FogBugz 7 Online Help

Project Reports

FogBugz uses an algorithm called Evidence-Based Scheduling (EBS) to compute the probability that work for a milestone will be complete by any given date.

From the Reports menu, choose the project for which you want a report.

The report page has three sections.

In the top left, you'll see a table of all the upcoming milestones for this project, sorted by their official date. Drag the slider up and down to control which milestones should be included in the chart. For example, if you have a "beta" release, drag the slider to that release to show the beta ship dates.

In the top right, there is a slider listing priorities 1-7. Drag this slider up and down to control which priority cases should be included in the chart. You can use this to quickly see how the schedule is affected based on which priority features you implement. For example, if the ship dates EBS calculates are simply too late, you can quickly determine if you can finish on time by eliminating lower priority cases.

  • Note: If you are using Internet Explorer, you have to click on the chart to activate it.
  • The chart at the bottom of the page has three tabs. It can show you six types of reports:

    Completion Date (Probability Distribution)

    This chart shows the probability that you will finish all estimated cases for any given date, for the milestones and priorities you selected above. The x-axis shows a ship date, while the y-axis shows the probability. You can move your mouse around the chart to examine numbers in detail.

    It answers questions like:

    Even though EBS doesn't perfectly predict the future, this chart is extremely useful in planning. You might discover, for example, that you only have a 3% chance of hitting the official date. When you have that information early, you can decide to cut features or change the official date before it's too late.

    Observe the steepness of the chart.

    Compeletion Date (Over Time)

    Every night, FogBugz stores a snapshot of the completion date's probability distribution for that day. This chart allows you to see how the estimated dates are changing from day to day. On the x-axis, it shows the date on which the calculation was done. On the y-axis, it shows the ship dates calculated on that date.

    There are three lines. The lower line shows the 5% probability date (there was only a 5% chance of hitting that date); the middle line shows the 50% probability ship date, and the top line shows the 95% date.

    It answers questions like:

    Observe whether the chart is climbing, sinking, or flat.

    Observe whether the three lines are converging (moving closer together).

    Per-User Completion Dates

    The developer ship date chart can be used to see which team members have the most work on their plates and are in the critical path.

    It answers questions like:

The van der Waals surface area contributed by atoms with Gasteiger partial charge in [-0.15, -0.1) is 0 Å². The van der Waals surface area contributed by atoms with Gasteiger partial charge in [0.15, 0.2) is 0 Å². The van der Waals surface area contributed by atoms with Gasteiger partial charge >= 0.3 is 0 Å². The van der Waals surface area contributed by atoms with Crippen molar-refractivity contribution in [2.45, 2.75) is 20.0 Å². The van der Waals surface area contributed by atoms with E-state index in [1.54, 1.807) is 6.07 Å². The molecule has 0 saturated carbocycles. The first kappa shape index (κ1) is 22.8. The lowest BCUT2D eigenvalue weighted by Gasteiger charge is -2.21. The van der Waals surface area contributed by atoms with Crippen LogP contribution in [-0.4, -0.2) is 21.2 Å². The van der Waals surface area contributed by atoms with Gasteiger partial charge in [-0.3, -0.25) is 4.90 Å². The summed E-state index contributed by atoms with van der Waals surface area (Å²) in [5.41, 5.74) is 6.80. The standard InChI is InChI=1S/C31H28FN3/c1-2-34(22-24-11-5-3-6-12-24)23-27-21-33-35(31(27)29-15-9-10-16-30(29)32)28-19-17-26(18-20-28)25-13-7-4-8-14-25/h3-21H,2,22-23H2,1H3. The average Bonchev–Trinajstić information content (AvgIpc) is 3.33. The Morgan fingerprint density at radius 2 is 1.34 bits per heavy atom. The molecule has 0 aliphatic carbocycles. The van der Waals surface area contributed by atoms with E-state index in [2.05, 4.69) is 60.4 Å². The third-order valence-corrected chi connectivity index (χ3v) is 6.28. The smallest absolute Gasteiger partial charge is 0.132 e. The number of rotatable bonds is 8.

For each developer, you get a horizontal bar which shows five points: the developer's 5%, 25%, 50%, 75%, and 95% probability completion dates.

    The further to the right a developer's bar appears, the later that developer will finish their work.

    Observe whether the bar is wide or narrow. The widest bars reflect the developers who have the most uncertainty in their estimates.

    In some cases, this may not matter. If Alice has a very wide bar, but she still has a 95% chance of finishing well before Bob, then Alice is not in the critical path, and her poor estimates cannot affect the schedule.

    If it does matter, click on the developer's name to see that developer's estimate history, so you can see why EBS doesn't trust that developer's estimates.

    Per-User Timelines

    The Per-User Timelines chart provides an accurate prediction of what each user will be working on at various points in the future, and how that can impact the overall schedule.

    Each timeline "bar" is split up into sections that each represent a milestone. As you move along the bar to the right, you're moving forward in time. At each point, one or more milestone sections can overlap in the vertical direction. The more likely you are to be working on a particular milestone on a given date, the more vertical space that milestone's section will take up.

    This visualization provides the most detailed prediction possible, and offers an instant visualization of the following:

    Burn-Down Chart

    The Burn-Down Chart shows how the EBS-adjusted hours remaining for a milestone changes over time. As cases assigned to the milestone are resolved, these numbers will go down, and gradually generate a downward sloping line that "burns down" to zero. It's useful to track the 95%, 50%, and 5% probabiltiy lines, as see if they're tracking toward zero hours remaining by the time the official date rolls around.

    Unlike the other EBS reports, this chart does not consider users' work schedules, or milestone dependencies. It provides a very basic, lower fidelity assessment of your project's progress without predicting a date.